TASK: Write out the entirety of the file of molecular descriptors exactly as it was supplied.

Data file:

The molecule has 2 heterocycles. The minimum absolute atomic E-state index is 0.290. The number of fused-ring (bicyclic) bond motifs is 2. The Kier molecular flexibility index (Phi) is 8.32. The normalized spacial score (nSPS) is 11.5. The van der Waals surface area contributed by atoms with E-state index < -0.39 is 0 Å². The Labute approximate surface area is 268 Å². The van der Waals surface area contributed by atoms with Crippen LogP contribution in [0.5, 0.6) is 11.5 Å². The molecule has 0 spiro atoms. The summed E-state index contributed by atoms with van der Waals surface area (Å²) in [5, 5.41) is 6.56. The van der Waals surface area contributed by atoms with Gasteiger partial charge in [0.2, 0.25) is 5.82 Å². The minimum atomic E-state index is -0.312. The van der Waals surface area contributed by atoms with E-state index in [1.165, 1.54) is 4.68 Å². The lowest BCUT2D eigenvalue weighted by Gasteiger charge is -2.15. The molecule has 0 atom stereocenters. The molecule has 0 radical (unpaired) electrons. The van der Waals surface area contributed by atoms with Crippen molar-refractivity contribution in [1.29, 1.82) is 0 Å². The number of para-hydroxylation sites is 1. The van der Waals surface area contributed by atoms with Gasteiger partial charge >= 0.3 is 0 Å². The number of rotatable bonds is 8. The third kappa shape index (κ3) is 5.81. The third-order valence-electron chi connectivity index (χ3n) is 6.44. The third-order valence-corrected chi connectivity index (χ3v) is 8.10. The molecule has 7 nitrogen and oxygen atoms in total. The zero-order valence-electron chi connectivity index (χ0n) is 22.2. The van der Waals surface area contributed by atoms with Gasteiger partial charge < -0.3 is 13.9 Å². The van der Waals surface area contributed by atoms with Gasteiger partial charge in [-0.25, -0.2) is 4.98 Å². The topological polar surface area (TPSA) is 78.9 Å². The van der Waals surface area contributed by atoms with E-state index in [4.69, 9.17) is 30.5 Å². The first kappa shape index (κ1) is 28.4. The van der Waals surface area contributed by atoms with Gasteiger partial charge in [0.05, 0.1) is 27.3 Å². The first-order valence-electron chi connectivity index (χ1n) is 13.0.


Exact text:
The molecule has 2 heterocycles. The minimum absolute atomic E-state index is 0.290. The number of fused-ring (bicyclic) bond motifs is 2. The Kier molecular flexibility index (Phi) is 8.32. The normalized spacial score (nSPS) is 11.5. The van der Waals surface area contributed by atoms with E-state index < -0.39 is 0 Å². The Labute approximate surface area is 268 Å². The van der Waals surface area contributed by atoms with Crippen LogP contribution in [0.5, 0.6) is 11.5 Å². The molecule has 0 spiro atoms. The summed E-state index contributed by atoms with van der Waals surface area (Å²) in [5, 5.41) is 6.56. The van der Waals surface area contributed by atoms with Gasteiger partial charge in [0.2, 0.25) is 5.82 Å². The minimum atomic E-state index is -0.312. The van der Waals surface area contributed by atoms with E-state index in [1.165, 1.54) is 4.68 Å². The lowest BCUT2D eigenvalue weighted by Gasteiger charge is -2.15. The molecule has 0 atom stereocenters. The molecule has 0 radical (unpaired) electrons. The van der Waals surface area contributed by atoms with Crippen molar-refractivity contribution in [1.29, 1.82) is 0 Å². The number of para-hydroxylation sites is 1. The van der Waals surface area contributed by atoms with Gasteiger partial charge >= 0.3 is 0 Å². The number of rotatable bonds is 8. The third kappa shape index (κ3) is 5.81. The third-order valence-electron chi connectivity index (χ3n) is 6.44. The third-order valence-corrected chi connectivity index (χ3v) is 8.10. The molecule has 7 nitrogen and oxygen atoms in total. The zero-order valence-electron chi connectivity index (χ0n) is 22.2. The van der Waals surface area contributed by atoms with Gasteiger partial charge < -0.3 is 13.9 Å². The van der Waals surface area contributed by atoms with Gasteiger partial charge in [-0.25, -0.2) is 4.98 Å². The topological polar surface area (TPSA) is 78.9 Å². The van der Waals surface area contributed by atoms with E-state index in [4.69, 9.17) is 30.5 Å². The first kappa shape index (κ1) is 28.4. The van der Waals surface area contributed by atoms with Gasteiger partial charge in [0.05, 0.1) is 27.3 Å². The first-order valence-electron chi connectivity index (χ1n) is 13.0.